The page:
Building a robot with four legs Arduino. Print
Drew working on the Arduino Walker

Arduino Simple Walker

Drew working on the Arduino Walker

We recently had some parts designed through Ponoko.com, on that order we threw in some pieces for a simple arduino walker. Over on Instructables.com, we had seen an awesome pattern for a 4-legged, 2 servo simple walker design. If you have younger kids who are interested in robotics, electronics, crafts, etc. this is a great little project to introduce them to the Arduino. As a bonus, Ponoko.com has given us a coupon that you can use that will give you 50% off your making order! Coupon at the end of this post. The service is awesome, and there is so much you can make there. My creativity level sky-rocketed as I was browsing the site.
Drew working with the Dremel tool.

Drew working with the Dremel tool.

Once we had our pattern pieces arrive from Ponoko, we started assembling them. Our tolerances were a little tight, but nothing too major. A little light filing and everything went together nicely. For the small areas we used a jewelers file and in the larger areas we made a few passes with the Dremel tool. The material we purchased was the Acrylic Arctic Ice (Frosted 1-side) 4.5 mm. It is very nice, and sturdy!
Drew practicing drilling into wood.

Drew practicing drilling into wood.

The holes to mount the servos onto the leg base were a little too small for the size screws we had. I let Drew use the Dremel tool to drill these out a little larger. If you are working with your kids, let them practice bringing the drill down into a piece of wood first so they can get the feel of it.
Drilling into the Acrylic

Drilling into the Acrylic

After a few practice holes, I held the piece down (we didn’t have any clamps) so that he could drill out the holes. Up to this point, the entire process has only taken about a half hour. The knowledge will go on for a lifetime!
Rachel helping to test the servos.

Rachel helping to test the servos.

Once we had all the pieces ready and assembled we started working on the code. To control the servos, I decided to use the standard “sweep” sketch that is included with the Arduino IDE. I felt this was a good entry level piece of code that was easy to understand and be able to explain to Drew.

The first few attempts we tried did not work. This is where we discovered that different brands of servos have varying pulse rates. Our earlier robot used parallax servos, and we had no problems. These servos are from Hitech. After trial and error, we finally got them figured out. If you use the code from below, you may have to adjust the (pos) and delay variables. What is posted here is what eventually worked for the servos we are using.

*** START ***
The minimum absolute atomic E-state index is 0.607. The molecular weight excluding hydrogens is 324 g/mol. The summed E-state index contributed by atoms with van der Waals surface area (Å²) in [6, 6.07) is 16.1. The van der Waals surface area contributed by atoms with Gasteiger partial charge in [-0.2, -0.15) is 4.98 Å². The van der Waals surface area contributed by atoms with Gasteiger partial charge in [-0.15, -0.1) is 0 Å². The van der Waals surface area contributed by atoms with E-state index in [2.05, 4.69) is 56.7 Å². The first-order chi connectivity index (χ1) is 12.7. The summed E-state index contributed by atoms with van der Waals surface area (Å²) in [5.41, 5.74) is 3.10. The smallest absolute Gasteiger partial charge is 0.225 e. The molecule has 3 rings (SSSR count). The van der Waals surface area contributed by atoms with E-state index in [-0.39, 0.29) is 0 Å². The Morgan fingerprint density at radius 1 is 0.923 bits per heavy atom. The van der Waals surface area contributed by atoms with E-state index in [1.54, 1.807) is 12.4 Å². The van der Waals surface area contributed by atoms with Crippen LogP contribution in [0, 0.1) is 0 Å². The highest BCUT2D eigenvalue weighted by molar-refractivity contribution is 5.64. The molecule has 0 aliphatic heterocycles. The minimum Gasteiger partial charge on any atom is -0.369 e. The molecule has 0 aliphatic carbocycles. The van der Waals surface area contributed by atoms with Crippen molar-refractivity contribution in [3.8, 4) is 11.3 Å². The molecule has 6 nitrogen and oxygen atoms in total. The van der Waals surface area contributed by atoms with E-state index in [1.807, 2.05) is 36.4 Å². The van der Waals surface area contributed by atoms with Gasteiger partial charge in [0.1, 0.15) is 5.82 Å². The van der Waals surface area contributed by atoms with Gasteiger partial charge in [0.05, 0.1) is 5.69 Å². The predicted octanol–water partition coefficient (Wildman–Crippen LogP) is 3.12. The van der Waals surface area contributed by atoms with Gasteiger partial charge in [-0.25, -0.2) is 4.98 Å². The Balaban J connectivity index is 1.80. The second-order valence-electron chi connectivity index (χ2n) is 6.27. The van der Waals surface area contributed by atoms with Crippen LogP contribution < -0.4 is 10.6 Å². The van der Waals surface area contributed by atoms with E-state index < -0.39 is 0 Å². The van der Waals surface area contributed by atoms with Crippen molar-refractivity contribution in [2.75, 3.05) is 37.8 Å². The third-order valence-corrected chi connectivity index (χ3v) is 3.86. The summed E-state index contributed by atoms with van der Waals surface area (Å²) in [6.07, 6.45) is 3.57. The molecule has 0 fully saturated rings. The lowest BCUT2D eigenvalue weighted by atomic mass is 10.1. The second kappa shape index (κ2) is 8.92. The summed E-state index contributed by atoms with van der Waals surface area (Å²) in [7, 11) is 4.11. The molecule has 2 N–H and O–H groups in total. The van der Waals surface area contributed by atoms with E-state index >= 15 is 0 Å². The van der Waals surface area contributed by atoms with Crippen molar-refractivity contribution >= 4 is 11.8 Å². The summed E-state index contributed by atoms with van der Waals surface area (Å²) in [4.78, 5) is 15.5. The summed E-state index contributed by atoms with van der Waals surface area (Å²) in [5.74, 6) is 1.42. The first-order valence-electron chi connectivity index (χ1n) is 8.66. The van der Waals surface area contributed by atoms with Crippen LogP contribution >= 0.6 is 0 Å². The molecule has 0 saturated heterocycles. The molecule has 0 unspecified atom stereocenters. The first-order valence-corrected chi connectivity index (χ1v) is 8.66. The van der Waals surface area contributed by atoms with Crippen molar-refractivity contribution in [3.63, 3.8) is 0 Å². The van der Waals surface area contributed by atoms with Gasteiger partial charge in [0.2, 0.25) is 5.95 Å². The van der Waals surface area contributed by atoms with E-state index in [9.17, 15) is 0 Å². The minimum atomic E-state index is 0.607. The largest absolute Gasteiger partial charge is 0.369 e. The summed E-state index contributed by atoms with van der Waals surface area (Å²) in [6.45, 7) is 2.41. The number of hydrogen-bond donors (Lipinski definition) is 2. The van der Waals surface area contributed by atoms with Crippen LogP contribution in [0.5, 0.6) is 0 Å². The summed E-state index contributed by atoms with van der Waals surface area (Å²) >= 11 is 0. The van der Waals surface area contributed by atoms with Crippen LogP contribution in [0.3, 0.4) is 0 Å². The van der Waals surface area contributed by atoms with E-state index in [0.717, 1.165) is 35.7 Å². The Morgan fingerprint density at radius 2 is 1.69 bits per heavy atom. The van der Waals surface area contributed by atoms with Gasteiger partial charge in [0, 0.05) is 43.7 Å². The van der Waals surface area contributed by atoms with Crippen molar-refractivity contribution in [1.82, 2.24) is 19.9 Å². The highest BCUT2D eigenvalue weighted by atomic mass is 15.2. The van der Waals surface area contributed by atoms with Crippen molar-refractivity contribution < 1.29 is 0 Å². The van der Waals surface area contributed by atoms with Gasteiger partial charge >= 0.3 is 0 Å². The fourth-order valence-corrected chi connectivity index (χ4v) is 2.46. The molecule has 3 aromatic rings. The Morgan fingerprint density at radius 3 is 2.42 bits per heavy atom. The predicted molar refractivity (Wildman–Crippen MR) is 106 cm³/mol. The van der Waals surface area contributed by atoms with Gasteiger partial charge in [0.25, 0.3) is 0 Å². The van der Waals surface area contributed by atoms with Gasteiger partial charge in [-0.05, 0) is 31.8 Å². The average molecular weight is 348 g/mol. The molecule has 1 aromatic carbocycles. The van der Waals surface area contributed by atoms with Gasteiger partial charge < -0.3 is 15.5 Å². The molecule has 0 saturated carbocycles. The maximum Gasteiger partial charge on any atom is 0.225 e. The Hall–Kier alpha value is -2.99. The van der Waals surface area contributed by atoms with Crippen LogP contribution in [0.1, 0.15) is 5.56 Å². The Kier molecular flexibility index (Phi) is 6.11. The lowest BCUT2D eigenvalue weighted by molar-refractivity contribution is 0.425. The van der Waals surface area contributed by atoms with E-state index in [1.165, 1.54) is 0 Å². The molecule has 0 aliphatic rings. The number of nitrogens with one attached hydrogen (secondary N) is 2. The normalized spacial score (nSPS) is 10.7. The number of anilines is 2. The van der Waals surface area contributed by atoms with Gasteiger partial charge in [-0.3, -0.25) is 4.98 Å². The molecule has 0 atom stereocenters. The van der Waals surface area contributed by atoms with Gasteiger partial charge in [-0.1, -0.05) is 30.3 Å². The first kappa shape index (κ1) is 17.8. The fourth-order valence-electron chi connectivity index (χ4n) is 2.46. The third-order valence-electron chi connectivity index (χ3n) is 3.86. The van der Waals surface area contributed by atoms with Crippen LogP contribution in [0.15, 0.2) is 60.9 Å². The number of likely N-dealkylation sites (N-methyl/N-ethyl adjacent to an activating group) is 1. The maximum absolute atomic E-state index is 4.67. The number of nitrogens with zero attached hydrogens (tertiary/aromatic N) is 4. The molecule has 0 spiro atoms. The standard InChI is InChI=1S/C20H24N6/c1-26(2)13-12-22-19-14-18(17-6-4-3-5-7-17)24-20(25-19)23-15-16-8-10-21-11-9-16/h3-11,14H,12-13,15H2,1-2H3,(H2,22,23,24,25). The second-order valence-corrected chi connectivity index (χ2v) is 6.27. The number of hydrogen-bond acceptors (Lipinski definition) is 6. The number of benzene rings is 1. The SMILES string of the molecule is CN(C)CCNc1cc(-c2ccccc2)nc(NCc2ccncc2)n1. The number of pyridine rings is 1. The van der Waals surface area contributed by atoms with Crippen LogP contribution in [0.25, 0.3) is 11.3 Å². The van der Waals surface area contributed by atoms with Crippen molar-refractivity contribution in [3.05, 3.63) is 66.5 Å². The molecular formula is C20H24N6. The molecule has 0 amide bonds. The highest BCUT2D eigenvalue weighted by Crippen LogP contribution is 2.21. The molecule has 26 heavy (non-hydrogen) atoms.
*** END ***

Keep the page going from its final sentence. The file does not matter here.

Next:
Rachel mounting the servo connectors.

Rachel mounting the servo connectors.

The hook up is fairly easy. Servo motors have three wires: power, ground, and signal. The power wire is typically red, and should be connected to the 5V pin on the Arduino board. The ground wire is typically black or brown and should be connected to a ground pin on the Arduino board. The signal pin is typically yellow, orange or white and should be connected to pin 9 on the Arduino board. Our sketch uses pins 9 and 10. We used a 9.6V RC car battery, that goes to a 5V regulator on a small breadboard. This provides power to the Arduino and servos.

Arduino Bug Bot. Walk Test #1

Test #1 of the Arduino Simple Walker aka Bug Bot, we have movement but will need to put something on the legs so they grip and do not slide on the floor. We will also have to secure everything to the bug bot a little better to keep it from falling off. As you can see in the video, once it starts to move, the small pieces of double sided sticky tape did not hold and wires became unhooked. As you can see this is a learning process. I will post another update soon.

Arduino Sketch File
Photo of finished Arduino Simple Walker, Bug Bot

Ponoko.com 50% OFF your make fee: use coupon code VUFCRN at time of check out.
UPDATE: Ponoko.com just let me know that the coupon is a first come first serve. Its good for the first person who uses it.


Veja a matéria eo video que contem

http://arduinofun.com/blog/2009/05/09/arduino-simple-walker/

 

You need to a flashplayer enabled browser to view this YouTube video